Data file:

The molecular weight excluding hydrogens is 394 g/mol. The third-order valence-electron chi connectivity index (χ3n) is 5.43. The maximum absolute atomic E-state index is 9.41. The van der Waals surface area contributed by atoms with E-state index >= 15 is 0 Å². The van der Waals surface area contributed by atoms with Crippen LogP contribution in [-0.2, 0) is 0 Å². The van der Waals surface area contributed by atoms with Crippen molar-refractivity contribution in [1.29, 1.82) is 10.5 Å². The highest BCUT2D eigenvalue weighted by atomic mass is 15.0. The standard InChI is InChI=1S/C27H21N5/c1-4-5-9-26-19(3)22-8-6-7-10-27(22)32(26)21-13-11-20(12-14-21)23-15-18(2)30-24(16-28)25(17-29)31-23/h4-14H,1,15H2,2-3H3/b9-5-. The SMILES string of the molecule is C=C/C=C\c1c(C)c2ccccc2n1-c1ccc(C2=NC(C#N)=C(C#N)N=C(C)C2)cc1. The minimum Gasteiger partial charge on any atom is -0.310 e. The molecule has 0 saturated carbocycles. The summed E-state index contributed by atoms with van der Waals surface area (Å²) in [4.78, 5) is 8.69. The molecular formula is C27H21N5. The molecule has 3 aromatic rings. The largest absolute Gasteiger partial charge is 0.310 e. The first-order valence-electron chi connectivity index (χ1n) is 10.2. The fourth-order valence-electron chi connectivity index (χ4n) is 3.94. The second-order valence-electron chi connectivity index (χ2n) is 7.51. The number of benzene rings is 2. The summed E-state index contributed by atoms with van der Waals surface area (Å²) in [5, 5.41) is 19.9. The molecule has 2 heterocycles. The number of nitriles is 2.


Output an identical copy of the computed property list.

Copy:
The molecular weight excluding hydrogens is 394 g/mol. The third-order valence-electron chi connectivity index (χ3n) is 5.43. The maximum absolute atomic E-state index is 9.41. The van der Waals surface area contributed by atoms with E-state index >= 15 is 0 Å². The van der Waals surface area contributed by atoms with Crippen LogP contribution in [-0.2, 0) is 0 Å². The van der Waals surface area contributed by atoms with Crippen molar-refractivity contribution in [1.29, 1.82) is 10.5 Å². The highest BCUT2D eigenvalue weighted by atomic mass is 15.0. The standard InChI is InChI=1S/C27H21N5/c1-4-5-9-26-19(3)22-8-6-7-10-27(22)32(26)21-13-11-20(12-14-21)23-15-18(2)30-24(16-28)25(17-29)31-23/h4-14H,1,15H2,2-3H3/b9-5-. The SMILES string of the molecule is C=C/C=C\c1c(C)c2ccccc2n1-c1ccc(C2=NC(C#N)=C(C#N)N=C(C)C2)cc1. The minimum Gasteiger partial charge on any atom is -0.310 e. The molecule has 0 saturated carbocycles. The summed E-state index contributed by atoms with van der Waals surface area (Å²) in [4.78, 5) is 8.69. The molecular formula is C27H21N5. The molecule has 3 aromatic rings. The largest absolute Gasteiger partial charge is 0.310 e. The first-order valence-electron chi connectivity index (χ1n) is 10.2. The fourth-order valence-electron chi connectivity index (χ4n) is 3.94. The second-order valence-electron chi connectivity index (χ2n) is 7.51. The number of benzene rings is 2. The summed E-state index contributed by atoms with van der Waals surface area (Å²) in [5, 5.41) is 19.9. The molecule has 2 heterocycles. The number of nitriles is 2.